Cults of the 1920s

(I posted a draft version of the article below on the HP Lovecraft Literary Podcast forum in July, 2010.  It is copyrighted and excerpts should cite the source, “Cult of the Great Eleven,” and author, Samuel Fort.  Thank you.)

“It should be obvious to any man who is not one himself that the land is overrun with messiahs…Each of these has seriously made himself the center of a new theophany, has surrounded himself with a band of zealous apostles, has hired a hall for a shrine, and has set about busily to rescue Truth from the scaffold and put it on the throne.”

 – Charles W. Ferguson, The New Book of Revelations, 1928

 A prevalent perception is that cults, particularly California cults, are relatively new phenomena borne of the counterculture of the 1960s. Yet in many ways California experienced greater cultural change in the 1920s than at any time up through the modern day. The 20s were a time of excess, abandonment, and experimentation. This was the decade of Gertrude Stein’s and Earnest Hemingway’s “lost generation” of young adults who had been traumatized by the horrors of the Great War and who had subsequently grown cynical of the values of their parents and grandparents – the ones they held responsible for starting and perpetuating the horrific war.  

Believing the old traditions and values had failed them, many men and women sought liberation by rejecting all they had been taught and experimenting in all things new. A great many of these “lost” souls hoped to create a new world on the West Coast, where the new motion picture industry hinted that all things were possible.

Film stars of the 1920s immersed themselves in the occult.   A society page reporter, not from Hollywood and so unfamiliar with its ways, once visited a major studio of the time and was astounded to find that, “hundreds of performers are more than passingly interested in necromancy, superstition, and prognostication in general.” He reported that seers – palmists, crystal gazers, and trance mediums – were everywhere. “I am told that these do a truly amazing business among the players (actors).” He learned that many actors paid annual fees to astrologers so that they would be informed of any momentous planetary changes that might affect their careers.

“This modern world is full of primitive minds,” stated the famed religious scholar, Dr. Lewis Browne in 1929, when explaining how it was that men and women of his age could be so easily drawn toward unorthodox, pagan, or primitive religious practices.   A resident of Santa Monica, Dr. Browne found Southern California a “fruitful field” for his studies of religious movements.   He estimated that there were, in the late 1920s, approximately 400 cults active in Southern California alone, with memberships numbering in the hundreds of thousands. They included such notable organizations as Zeralda and Omar’s “Love Cult,” also known as the “Sacred Schools Cult”, the “Mazdazan” cult, the “Magi” cult, and the “Christian Church of Psychosophy.”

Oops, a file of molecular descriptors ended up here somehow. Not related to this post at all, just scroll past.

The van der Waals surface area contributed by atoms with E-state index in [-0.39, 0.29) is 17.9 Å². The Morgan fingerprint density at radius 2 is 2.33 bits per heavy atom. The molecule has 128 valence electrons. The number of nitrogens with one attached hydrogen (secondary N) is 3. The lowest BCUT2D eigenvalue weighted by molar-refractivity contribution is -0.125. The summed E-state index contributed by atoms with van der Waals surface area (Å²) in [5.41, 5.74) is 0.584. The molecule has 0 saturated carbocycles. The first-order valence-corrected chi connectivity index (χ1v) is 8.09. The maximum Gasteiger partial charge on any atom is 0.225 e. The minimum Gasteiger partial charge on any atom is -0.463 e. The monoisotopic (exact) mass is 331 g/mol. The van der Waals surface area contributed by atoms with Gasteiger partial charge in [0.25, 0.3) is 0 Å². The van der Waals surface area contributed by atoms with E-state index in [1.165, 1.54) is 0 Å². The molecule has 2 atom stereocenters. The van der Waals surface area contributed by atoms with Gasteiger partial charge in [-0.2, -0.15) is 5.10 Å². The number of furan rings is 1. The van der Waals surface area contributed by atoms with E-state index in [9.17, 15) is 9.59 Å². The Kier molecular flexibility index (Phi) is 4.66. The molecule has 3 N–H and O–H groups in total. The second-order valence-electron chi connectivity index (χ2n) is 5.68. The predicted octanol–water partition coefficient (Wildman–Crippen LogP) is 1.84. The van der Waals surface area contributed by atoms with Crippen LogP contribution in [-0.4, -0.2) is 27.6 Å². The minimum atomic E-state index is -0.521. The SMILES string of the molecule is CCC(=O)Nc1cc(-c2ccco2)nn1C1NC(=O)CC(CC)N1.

There were numerous Devil-worshipping cults, too. A man named Macario Timon was murdered in Oakland in 1926, and in the victim’s home police found books and manuals of the occult and prayers signed in blood. They also found a sketch of a cross at the base of a tree, surrounded by hills with an eerie sun floating above them, and bizarre symbols around the whole.   One of the prayers written in blood began, “Most powerful Lucifer…” and went on to beg for wisdom and knowledge that could be used to overcome enemies.

Purification by fire and “Garden of Eden orgies” were the hallmark of the Oroville-based House of Judah cult, in which members prayed and chanted together while a stitch away from being nude. They sacrificed lambs, which were burned alive, according to horrified neighbors.

A self-proclaimed “Bishop,” Wilbur Leroy Cosper, was arrested in Oakland in 1926 and sentenced to six months for violations of the “medical practice act” for mixing levity, religion, and medicine. His minions, who gathered to wait for him outside the jail, were “lightly clad dancers, major and minor deities, a scattering of archangels, and scores of (uncostumed) followers – mostly women.” They promised passersby a “resurrection day” to celebrate their leader’s eventual release. The “Bish,” as he was called, told reporters through the bars of his jail cell that they should attend the promised gala, which he hinted would include “graceful maidens in aesthetic dances.”

It is likely that many of them accepted the invitation.

Margaret Rowen founded the Reformed Seventh Day Adventist Mission, not to be confused with the Seventh Day Adventist church. Mrs. Rowen, who will play a peripheral role in the development of the Great Eleven, was based in Los Angeles and was adamant that the end of the world would occur on February 6, 1925. She was estimated to have had a thousand followers and was the subject of much publicity, yet she was more successful as a self-promoter than as a prophetess, as most Los Angeles residents would attest on the seventh day of February, 1925.

A Mrs. Nelson claimed that one of her children was born as a result of “delvings in the occult, mysterious experiments in mind control, and spiritual investigations” while she and her husband were members of an unnamed cult. At the time of the interview, her husband was a resident of a state asylum.